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Table 2 Laboratory parameters

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Fever was the most common clinical features observed in 81% of the cases, followed by malar rash ([Figure 1]), and arthritis was present in 68 and 56.2% of the cases, respectively. Other features were oral ulcer (43.7%), photosensitivity (56.2%), breathlessness (43.7%), vasculities (37.5%) ([Figure 2]), edema (43.5%), and hypertension (31.2%) as shown in [Table 1]. Neurological manifestations were observed in five (31.2%) patients, seizures were observed in three children, and hemiparesis with upper motor neuron-type seventh cranial nerve palsy was observed in one child. Psychosis was noted in one patient. In the cardiovascular system, pericardial effusion was noted in two children and one child had cardiogenic shock. Malar rash was noted in 68.7% of the patients and was the most common mucocutaneous manifestation, followed by oral ulcer in 43.7%, vasculitic lesions in 37.5% of the cases, and one patient with oral candidiasis. Renal involvement was present in 50% (8/16) of patients. Nephrotic range proteinuria (>40 mg/m 2 /h) was found in five patients and microscopic hematuria (>5 RBC/HPF) was observed in seven patients. Azotemia was observed in four patients and two patients required dialysis. Seven patients had lupus nephritis, of whom two had class 2 nephritis, two had class 3 nephritis, and three had class 4 nephritis according to the WHO classification of lupus nephritis. Hepatosplenomegaly and ascites were observed in 37.5 and 25%, respectively, hepatitis was observed in two patients, and other causes of hepatitis were ruled out. In hematological system, anemia was noted in 56.2%, followed by thrombocytopenia (31.2%) and leukopenia (12.5%). High erythrocyte sedimentation rate was noted in 68.7%. ANA was positive in all cases, antibodies to dsDNA were positive in nine patients, and anti-SM was positive in two cases. Low C3 levels were noted in seven patients. There were three deaths in our series. Two children died of severe septicemia with multisystem involvement and one died because of cardiogenic shock. The rest of the patients are under regular follow-up. We treated our patients with oral prednisolone at a dose of 1-2 mg/kg/day and hydroxychloroquine 3-5 mg/kg/day; these drugs were slowly tapered down after assessing the disease activity and serological remission. Children with lupus nephritis were treated with intravenous methylprednisolone (10-30 mg/kg/dose) for 3 days, followed by oral prednisolone and oral/intravenous cyclophosphamide (0.5-2.5 mg/kg/day). Intravenous cyclophosphamide was administered to the patients who had more severe renal involvement.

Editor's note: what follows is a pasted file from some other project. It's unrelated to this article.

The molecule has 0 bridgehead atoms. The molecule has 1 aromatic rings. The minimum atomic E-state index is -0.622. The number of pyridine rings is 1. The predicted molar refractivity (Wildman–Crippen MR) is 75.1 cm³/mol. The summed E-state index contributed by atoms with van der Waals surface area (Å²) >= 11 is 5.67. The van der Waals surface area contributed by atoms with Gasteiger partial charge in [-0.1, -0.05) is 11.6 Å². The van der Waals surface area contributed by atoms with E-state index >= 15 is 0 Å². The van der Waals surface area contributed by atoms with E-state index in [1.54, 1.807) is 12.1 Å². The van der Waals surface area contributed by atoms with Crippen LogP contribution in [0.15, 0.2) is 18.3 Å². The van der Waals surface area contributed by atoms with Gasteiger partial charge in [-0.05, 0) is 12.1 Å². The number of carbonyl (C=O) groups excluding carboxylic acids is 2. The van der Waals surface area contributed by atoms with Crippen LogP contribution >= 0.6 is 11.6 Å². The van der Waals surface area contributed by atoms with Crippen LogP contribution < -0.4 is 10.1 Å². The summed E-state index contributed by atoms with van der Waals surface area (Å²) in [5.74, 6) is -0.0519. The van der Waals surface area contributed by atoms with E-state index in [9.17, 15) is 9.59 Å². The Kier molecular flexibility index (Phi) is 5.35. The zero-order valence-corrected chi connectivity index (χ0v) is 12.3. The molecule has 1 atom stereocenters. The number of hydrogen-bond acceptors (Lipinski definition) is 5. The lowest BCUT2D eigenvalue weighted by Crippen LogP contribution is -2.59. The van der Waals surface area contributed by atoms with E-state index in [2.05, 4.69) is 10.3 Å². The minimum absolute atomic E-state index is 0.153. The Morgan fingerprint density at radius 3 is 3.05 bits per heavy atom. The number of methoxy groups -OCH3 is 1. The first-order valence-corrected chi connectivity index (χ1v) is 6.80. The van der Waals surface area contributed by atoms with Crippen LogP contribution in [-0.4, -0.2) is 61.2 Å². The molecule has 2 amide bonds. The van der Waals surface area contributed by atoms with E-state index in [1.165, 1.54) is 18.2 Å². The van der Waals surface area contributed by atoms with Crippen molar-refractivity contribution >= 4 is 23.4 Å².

Figure 1 Malar rash.

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Figure 2 Vasculitic lesion in the foot.

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  Discussion Top

We diagnosed 16 cases of SLE over the past 4 years. Most of our patients were diagnosed within 6 months of their initial symptoms and the mean age at the time of diagnosis was 12.1 years. In our case series, the female to male ratio was 5 : 1, which is similar to other studies [9],[10] . Fever, rash, arthritis, and oral ulcer were the most predominant clinical features, which are also mentioned in other studies [11],[12] . In our case series, 43% had breathlessness, which is not mentioned in other studies [10],[11],12] ; four out of seven patients with breathlessness had restrictive lung disease on spirometry, and the reasons for breathlessness in the other two cases were anemia and pleural effusion, respectively. Other clinical features reported were alopecia (25%), hepatitis (12.5%), pedal edema (43%), and hypertension (31.2%), identical to that reported by Hari et al. [12] . CNS involvement was noted in 31.2% of the patients, which is the same as reported by others [10] , and in our series, one patient had complete hemiparesis of the left side of the body because of vasculitis. MRI brain and magnetic resonance angiography showed infarct in striate branches of the right middle cerebral artery. Cardiovascular manifestations are known to occur in up to 30% of children with SLE [13],[14] . In our case series, cardiac involvement was noted in 18%; we noted pericardial effusion and cardiogenic shock that was secondary to myocarditis, but we did not find any vegetations or pulmonary hypertension on echocardiography. One child had cardiogenic shock, which was managed with ionotropes, ionodilators, and ventilatory support, but the child succumbed to the illness. Hematological involvement may be noted in up to 50% of children with SLE [13],[14] . We recorded hematological involvement in 56% of the patients, which is similar to other studies [12] . Anemia was noted in 56%; three children had severe anemia and required packed red blood cell transfusions, whereas the rest were managed on steroids and showed improvement. Thrombocytopenia was noted in 31% and leukopenia in 12%.